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Derry are experts when it comes to upsetting the odds: Kielt

By Declan Bogue

It was the 1995 National League final, two crumbling Derry and Donegal teams going at it hammer and tongs.

It was also James Kielt's first taste of Croke Park, but all he remembers was flags and airhorns. Back then, Derry were league specialists, winning titles in 1992, '95 and '96.

The year before Kielt came onto the senior panel – 2008 – they executed a smash and grab to beat Kerry in the final played at Parnell Park. Twelve months later, Kielt was an unused substitute as the Kingdom reversed that result.

The following season Derry dropped out of the top flight and it has taken them three years to recover.

The Kilrea dentist believes that Derry were correct to put huge emphasis on gaining promotion last year.

"In the 90's, Derry won three or four leagues but then didn't do that much in the Championships to follow," he explained.

"A lot of teams at that time took the league as pre-season stuff. It has changed a lot now, teams treat it a lot more serious and I suppose they are right. Playing top teams week-in week-out can only be a good thing.

"Then when we come to the Championship and play Donegal, it might seem like another game because we are so used to it in Division One."

That Ulster quarter-final clash with Donegal seems like an eternity away, especially when you have Tyrone calling to the Lone Moor Road this Saturday.

They might be slightly playing off-Broadway with the Dubs hosting Kerry at the same time, but it is likely that the floating audience will tune into affairs in Celtic Park immediately after the Croke Park game.

It's the type of game that Derry delight in upsetting the odds, but then again, according to Kielt, that has never been a shortcoming of theirs.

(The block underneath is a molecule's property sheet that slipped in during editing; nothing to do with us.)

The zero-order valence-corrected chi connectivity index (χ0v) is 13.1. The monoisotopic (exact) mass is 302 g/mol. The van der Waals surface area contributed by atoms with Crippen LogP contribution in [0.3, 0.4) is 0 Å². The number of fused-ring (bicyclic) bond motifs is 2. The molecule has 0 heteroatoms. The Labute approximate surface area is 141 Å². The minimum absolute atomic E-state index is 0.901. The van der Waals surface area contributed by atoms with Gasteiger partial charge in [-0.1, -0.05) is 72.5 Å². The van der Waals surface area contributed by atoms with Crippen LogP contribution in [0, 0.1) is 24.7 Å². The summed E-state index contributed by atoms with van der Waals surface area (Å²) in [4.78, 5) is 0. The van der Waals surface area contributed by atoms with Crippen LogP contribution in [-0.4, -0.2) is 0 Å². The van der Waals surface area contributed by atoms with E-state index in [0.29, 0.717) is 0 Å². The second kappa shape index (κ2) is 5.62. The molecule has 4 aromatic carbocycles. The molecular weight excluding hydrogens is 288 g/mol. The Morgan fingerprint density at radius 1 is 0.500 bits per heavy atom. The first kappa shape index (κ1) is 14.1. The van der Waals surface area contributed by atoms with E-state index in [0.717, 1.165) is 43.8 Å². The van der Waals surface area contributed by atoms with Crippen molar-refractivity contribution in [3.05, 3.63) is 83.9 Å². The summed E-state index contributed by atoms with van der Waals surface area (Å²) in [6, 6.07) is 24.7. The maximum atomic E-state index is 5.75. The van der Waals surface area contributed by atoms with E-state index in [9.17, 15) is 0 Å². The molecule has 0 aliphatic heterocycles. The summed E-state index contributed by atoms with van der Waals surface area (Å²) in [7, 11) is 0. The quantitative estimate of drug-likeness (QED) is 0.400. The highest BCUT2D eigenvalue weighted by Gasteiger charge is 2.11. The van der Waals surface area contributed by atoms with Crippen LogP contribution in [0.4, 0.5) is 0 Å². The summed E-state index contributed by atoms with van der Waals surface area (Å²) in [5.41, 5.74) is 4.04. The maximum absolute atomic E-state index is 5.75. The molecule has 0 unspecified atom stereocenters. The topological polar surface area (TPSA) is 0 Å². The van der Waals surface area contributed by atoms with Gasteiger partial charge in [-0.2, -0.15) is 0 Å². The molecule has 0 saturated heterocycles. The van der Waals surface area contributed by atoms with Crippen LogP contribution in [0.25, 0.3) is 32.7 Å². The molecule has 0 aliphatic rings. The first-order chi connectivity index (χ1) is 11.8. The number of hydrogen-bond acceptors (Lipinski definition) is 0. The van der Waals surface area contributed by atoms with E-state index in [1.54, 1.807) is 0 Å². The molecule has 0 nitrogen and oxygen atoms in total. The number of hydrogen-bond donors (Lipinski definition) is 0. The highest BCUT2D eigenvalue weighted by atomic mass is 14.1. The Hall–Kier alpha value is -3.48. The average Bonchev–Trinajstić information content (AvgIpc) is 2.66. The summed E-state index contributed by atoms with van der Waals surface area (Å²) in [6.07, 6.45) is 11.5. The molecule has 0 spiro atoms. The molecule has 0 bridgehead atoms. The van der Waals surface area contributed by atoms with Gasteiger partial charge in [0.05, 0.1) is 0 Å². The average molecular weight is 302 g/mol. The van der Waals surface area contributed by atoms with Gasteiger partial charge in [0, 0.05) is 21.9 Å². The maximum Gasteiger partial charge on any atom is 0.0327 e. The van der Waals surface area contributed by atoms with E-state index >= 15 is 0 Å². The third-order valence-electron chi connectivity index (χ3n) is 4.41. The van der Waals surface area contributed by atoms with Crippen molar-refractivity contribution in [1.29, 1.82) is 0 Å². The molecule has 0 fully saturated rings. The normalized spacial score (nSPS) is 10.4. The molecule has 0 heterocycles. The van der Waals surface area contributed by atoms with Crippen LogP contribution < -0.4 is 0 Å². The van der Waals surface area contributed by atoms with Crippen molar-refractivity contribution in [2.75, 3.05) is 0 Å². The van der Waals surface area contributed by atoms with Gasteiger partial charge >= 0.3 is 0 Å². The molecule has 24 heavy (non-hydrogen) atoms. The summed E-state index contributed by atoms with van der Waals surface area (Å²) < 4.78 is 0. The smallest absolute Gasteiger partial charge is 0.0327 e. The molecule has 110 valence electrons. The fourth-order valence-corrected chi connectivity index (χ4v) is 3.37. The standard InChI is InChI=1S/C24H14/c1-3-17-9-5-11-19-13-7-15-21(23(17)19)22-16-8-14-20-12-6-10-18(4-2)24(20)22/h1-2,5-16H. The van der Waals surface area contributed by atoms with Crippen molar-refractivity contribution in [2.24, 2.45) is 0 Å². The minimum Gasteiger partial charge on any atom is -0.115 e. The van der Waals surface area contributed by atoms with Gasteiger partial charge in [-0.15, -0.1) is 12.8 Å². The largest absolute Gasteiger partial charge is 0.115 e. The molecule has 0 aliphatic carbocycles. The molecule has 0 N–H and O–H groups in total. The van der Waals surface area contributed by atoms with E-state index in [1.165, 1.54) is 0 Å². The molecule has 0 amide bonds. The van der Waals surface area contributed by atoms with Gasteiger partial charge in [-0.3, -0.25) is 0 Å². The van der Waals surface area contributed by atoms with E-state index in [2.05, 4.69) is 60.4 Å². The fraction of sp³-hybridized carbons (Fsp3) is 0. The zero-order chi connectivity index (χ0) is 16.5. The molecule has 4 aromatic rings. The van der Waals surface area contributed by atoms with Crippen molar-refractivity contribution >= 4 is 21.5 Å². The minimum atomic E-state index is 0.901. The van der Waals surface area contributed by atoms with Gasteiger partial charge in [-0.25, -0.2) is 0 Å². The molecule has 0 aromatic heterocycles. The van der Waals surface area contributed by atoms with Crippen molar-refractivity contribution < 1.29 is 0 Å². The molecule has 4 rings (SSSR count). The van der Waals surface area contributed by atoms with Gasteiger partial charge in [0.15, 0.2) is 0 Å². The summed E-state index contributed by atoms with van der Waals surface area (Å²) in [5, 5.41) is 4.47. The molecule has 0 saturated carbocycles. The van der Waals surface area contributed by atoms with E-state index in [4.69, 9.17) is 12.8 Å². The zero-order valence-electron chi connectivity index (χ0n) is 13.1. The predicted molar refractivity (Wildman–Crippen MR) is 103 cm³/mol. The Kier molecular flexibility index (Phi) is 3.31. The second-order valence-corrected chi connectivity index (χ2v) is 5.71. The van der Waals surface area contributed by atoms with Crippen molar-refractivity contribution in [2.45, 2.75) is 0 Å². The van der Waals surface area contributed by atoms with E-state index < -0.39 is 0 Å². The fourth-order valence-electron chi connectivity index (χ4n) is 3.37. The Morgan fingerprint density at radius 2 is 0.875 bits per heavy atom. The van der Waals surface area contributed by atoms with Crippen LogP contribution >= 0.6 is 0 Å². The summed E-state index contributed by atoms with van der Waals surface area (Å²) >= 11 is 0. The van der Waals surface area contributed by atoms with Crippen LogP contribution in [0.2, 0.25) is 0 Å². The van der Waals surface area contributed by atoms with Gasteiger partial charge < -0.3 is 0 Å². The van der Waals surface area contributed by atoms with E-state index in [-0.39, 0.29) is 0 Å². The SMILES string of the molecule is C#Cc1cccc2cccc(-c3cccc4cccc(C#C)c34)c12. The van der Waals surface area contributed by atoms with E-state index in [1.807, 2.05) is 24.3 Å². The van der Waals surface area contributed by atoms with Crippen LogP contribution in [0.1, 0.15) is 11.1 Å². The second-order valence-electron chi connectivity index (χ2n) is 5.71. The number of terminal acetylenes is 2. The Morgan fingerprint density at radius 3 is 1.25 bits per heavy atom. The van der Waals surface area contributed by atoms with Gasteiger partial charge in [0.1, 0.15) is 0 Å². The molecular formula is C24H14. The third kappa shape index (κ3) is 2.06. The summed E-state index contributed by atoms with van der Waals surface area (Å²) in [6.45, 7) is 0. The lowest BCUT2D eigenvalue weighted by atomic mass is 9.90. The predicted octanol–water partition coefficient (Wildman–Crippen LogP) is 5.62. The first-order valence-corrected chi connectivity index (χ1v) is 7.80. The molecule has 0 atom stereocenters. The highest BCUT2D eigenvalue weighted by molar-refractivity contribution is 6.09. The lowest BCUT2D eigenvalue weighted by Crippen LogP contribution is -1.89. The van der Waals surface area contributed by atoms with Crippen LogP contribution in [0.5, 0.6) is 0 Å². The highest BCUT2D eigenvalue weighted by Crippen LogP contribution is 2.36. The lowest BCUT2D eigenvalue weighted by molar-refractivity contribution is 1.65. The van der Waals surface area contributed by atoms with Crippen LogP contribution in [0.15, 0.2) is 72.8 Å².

"I think form was never a problem for Derry, it was just consistency," he says.

"That's why in Championship it is so much harder as you have to be consistent in every game."

These games have a life of their own, he continues. "It is the big rivalry in Ulster football for me. On any given day no matter how things are going or how good you are, you can still beat them."

If we needed any reminding, he recalls, "In 2006, Derry went to Omagh and Tyrone didn't score in the first half as All-Ireland champions. Then you go back to the mid-90s when Derry were maybe stronger and Tyrone beat them a couple of times in Clones."

In the McKenna Cup semi-final between this pair a couple of weeks back, Tyrone had the ball in the net after 19 seconds.

On 15 minutes, Derry trailed 1-4 to no score.

Yet they got back in the game and when Kielt was introduced with 20 minutes left he grabbed three points.

In the last play of the contest he blazed wide with the goal at his mercy, failing to scored and force the replay.

"We shaded possession and had a measure of midfield dominance, more than enough to win the game," he added.

"We just conceded too much in the first half, missed too much in the second so you can't win too much at this level when you miss that much."

The seven goal chances that Derry spurned was the story of the game.

They are unlikely to be as sloppy on Saturday.

* Abbey CBS booked their place in the quarter-finals of the Danske Bank MacRory Cup thanks to a 1-11 to 0-12 victory over St. Paul's Bessbrook at the Athletic Grounds last night.

The winners struck for a first half goal through Ryan Trainor but it was Bessbrook who led by the minimum at the break thanks to points from Jody McGovern, Ryan Hughes and Michael McNamee.

Abbey were the better side in the second half and scores from Donagh McAleenan, Trainor and Conor Doyle made sure of victory.

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